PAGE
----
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Khoi Nguyen was on his first solo travel trip ever to the Catalan city in March 2016. Barcelona had so much to offer that made him decide to come back for the second time...

Khoi Nguyen.

Barcelona is the capital and largest city of Catalonia, and one of the largest metropolises on the Mediterranean Sea. The vibrant cultures of Barcelona, from architecture, food to sports are obvious reasons to fall in love with this city. Although being said to be Spain's second city, many people, especially the locals don't see it that way. After all, the Catalonian capital is a great destinations to visit and here are the things I love the most about it:

The Gothic Quarter

The Gothic Quarter is the oldest part of the city where buildings date back to the early Middle-Ages.  I love exploring this area, looking up and observing the smallest things to understand the local atmosphere while being surrounded by the narrow, winding streets and enchanting squares of this ancient neighborhood. 


Perfect place to get lost and soak up the majestic feel


The work of Antoni Gaudi

Barcelona is a city of beautiful architecture, home to some of the most unique designs in the world, many of them are the work of the famous Catalan architect Antoni Gaudi. 

When you are in Barcelona, there's no reason not to visit the city's most iconic building, as well as one of the most beautiful and famous cathedrals in the world: La Sagrada Família.

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La Sagrada Família

La Sagrada Familia may look like a historical attraction of the city but this world wide famous cathedral is still under construction today, after more than a century since the day it started being built.

Having been under construction since 1882, La Sagrada Familia is expected to be fully completed in 2026. Despite being unfinished, this building as a masterpiece of architecture attracts 2.8 million of visitors every year, making it one of the world's most visited monuments.


The masterpiece of Antoni Gaudi

As a person who studied architecture, I have always been dreaming of seeing this building. You know that feeling when all your life you keep dreaming about seeing a landmark and then one day you actually get to stand in front of it, walk inside it? That's the emotion I was having that I couldn't describe. The cathedral was absolutely stunning and kept me questioning myself for hours: "How did they do it!"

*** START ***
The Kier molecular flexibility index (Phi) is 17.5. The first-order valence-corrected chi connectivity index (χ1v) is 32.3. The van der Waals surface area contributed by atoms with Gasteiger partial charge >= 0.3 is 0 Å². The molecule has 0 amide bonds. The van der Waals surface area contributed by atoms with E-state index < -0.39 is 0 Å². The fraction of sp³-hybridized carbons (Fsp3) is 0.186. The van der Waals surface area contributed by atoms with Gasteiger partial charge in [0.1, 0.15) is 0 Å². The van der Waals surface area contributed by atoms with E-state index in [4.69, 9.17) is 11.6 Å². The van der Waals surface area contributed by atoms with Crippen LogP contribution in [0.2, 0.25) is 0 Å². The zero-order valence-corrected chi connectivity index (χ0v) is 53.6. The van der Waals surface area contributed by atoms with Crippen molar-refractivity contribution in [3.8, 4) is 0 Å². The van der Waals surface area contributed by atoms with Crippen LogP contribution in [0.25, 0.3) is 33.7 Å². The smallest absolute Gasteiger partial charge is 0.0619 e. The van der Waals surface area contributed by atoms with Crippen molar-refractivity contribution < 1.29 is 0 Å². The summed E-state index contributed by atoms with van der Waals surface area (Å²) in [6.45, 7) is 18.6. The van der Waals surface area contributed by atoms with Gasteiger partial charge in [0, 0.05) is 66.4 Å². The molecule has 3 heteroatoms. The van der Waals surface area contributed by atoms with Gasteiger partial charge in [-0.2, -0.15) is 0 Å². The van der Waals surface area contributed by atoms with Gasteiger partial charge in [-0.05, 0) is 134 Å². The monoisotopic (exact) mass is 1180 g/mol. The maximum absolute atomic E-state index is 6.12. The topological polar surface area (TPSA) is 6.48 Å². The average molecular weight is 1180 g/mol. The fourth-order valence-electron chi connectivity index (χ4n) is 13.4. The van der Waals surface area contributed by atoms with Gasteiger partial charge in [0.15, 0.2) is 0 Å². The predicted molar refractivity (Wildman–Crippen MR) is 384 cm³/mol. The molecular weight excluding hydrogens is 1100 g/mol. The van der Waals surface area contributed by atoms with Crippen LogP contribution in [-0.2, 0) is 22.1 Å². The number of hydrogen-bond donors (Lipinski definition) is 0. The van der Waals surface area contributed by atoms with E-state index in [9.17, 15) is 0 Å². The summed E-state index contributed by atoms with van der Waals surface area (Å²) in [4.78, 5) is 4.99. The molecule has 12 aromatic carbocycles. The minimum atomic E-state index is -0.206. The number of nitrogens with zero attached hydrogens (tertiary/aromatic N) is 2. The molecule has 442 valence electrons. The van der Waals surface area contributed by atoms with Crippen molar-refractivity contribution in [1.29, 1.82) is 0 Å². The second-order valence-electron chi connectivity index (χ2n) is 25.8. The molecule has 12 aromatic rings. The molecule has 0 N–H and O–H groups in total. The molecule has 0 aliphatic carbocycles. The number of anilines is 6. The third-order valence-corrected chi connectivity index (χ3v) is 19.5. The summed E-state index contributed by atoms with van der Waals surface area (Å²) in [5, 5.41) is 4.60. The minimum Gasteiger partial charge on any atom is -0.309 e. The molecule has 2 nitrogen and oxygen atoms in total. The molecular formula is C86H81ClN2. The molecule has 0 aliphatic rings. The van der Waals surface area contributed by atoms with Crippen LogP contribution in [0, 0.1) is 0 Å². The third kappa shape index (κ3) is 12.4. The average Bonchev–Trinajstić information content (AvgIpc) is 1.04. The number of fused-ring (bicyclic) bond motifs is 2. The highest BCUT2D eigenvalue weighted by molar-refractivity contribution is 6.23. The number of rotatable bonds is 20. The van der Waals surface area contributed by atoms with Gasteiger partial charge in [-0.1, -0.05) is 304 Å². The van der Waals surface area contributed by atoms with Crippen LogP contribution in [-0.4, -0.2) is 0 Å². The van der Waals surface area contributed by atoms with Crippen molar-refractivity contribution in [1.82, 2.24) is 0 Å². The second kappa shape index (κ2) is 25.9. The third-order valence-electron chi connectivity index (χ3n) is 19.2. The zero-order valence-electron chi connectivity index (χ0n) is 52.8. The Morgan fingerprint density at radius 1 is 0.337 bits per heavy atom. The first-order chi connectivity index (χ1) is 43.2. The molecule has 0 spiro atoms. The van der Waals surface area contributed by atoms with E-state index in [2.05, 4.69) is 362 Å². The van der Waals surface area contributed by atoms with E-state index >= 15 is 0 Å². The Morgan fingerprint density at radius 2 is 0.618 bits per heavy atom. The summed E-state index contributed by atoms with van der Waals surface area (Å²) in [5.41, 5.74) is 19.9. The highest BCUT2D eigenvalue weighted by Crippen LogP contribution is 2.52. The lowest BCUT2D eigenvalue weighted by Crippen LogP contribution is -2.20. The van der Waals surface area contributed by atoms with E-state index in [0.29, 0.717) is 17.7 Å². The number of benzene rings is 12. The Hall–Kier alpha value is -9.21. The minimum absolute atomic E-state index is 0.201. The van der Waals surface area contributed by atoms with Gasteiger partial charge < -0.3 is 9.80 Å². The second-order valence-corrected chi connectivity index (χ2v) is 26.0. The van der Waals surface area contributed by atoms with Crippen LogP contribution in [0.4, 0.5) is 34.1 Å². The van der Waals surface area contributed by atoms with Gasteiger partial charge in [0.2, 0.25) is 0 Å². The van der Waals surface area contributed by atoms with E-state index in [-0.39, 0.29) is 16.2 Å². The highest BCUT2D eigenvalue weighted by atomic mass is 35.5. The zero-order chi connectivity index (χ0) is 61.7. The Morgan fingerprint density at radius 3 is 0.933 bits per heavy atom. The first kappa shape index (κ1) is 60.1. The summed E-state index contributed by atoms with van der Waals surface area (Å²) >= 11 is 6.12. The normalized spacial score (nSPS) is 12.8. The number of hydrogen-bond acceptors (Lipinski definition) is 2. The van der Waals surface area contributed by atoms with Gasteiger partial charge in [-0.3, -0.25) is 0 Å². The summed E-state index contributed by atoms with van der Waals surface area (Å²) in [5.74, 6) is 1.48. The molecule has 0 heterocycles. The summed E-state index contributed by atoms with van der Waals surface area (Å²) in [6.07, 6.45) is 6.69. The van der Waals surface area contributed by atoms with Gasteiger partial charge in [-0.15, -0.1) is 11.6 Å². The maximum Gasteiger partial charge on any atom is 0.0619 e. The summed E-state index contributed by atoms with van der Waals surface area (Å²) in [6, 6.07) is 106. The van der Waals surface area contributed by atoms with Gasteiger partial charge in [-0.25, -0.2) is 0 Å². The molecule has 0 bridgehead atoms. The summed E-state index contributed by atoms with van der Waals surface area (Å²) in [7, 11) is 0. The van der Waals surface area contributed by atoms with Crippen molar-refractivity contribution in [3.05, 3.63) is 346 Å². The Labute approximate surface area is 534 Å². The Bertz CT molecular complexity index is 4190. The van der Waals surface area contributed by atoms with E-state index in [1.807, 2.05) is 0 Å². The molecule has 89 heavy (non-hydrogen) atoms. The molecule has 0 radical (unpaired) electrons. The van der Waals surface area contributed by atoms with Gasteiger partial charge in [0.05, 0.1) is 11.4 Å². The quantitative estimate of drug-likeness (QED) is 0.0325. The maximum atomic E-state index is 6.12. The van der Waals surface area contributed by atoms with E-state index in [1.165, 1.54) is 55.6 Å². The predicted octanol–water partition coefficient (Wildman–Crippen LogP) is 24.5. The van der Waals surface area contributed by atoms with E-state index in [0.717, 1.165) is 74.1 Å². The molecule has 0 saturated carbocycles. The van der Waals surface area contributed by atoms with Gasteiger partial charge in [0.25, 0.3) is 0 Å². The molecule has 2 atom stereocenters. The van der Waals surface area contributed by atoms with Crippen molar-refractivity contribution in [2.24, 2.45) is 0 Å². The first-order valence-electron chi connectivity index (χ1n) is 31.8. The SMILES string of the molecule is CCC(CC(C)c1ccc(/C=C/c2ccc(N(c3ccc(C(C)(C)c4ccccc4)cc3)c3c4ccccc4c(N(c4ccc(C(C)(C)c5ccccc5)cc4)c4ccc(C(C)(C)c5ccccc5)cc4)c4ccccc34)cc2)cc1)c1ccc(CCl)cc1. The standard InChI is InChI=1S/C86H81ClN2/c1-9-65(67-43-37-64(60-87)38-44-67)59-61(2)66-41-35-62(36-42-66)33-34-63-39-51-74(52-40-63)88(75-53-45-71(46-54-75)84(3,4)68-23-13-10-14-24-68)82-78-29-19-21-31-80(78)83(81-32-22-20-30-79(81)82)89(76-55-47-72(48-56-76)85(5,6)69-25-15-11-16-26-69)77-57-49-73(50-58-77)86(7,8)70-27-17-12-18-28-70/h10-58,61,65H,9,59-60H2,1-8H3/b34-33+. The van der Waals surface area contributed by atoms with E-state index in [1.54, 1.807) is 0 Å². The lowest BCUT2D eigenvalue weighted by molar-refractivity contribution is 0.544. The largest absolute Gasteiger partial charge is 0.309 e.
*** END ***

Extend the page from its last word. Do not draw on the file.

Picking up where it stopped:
Moving on from La Sagrada Familia, I spent the afternoon visiting another work of Antoni Gaudi, which is Casa Mila. 

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Casa Milà, popularly known as La Pedrera or "The stone quarry", a reference to its unconventional rough-hewn appearance, is a modernist building in Barcelona, Catalonia. It was the last private residence designed by architect Antoni Gaudí and was built between 1906 and 1912.

Casa Mila is one of Antoni Gaudi’s most iconic work and also exhibits some of his models and architectural techniques inside.

The place also exhibits many of Gaudi's design concept and working spaces which were very interesting to see

The top floor provides another unique space with great view over the city of Barcelona

Barcelona Cathedral

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Barcelona Cathedral (Cathedral of the Holy Cross and Saint Eulalia) is a magnificent Gothic church located in front of Plaça de la Seu, in the charming Gothic Quarter of Barcelona. Although often overlooked in favor of the more famous Sagrada Familia, which dominates the city, the Cathedral of Saint Eulalia is still one of the largest and most impressive religious edifices in Spain.

Nou Camp


No trip to Barcelona is complete without seeing the Nou Camp stadium. When I was a child, when I heard Barcelona, I know it means football. Home to one of the greatest football clubs in the world, Nou Camp isn't just for football fans. Europe's largest football stadium seems to be another main cathedrals of the city that I visited on this trip. Here, football is like a religion, and Nou Camp is the place of worship for not only the locals but also millions of other fans around the world. You can take the stadium tour and visit the museum in there but I was also lucky enough to see a Barcelona home game where Messi, Iniesta and other stars performed and brought a victory for Barcelona FC. It was a great experience!

Getting Lost

Am I a football fan? Hell Yes! I love playing it too, but I can tell you Nou Camp is not the thing I love the most here in Barcelona. Instead, getting lost in the city brought me the most special feeling. Barcelona, with it's beautiful buildings and a great master plan of the city walkways is a perfect destination for me to get lost. I could spend the whole day walking without a map here and not getting bored or tired. 

Only when I start walking with the purpose of getting lost, I feel the authentic vibes of the destination I am in, which interestingly makes me feel strongly related to the place. This is why I love cities with small alleys in an ancient neighborhood so much, like here in Barcelona, because of the relation between us. 

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Barcelona vibes


Khoi Nguyen

See more:

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Paris of the East?



The Dreamy Santorini



A day trip to Oxford



A journey to the hometown

of Paella



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Ciao Bella Italy (p.2)

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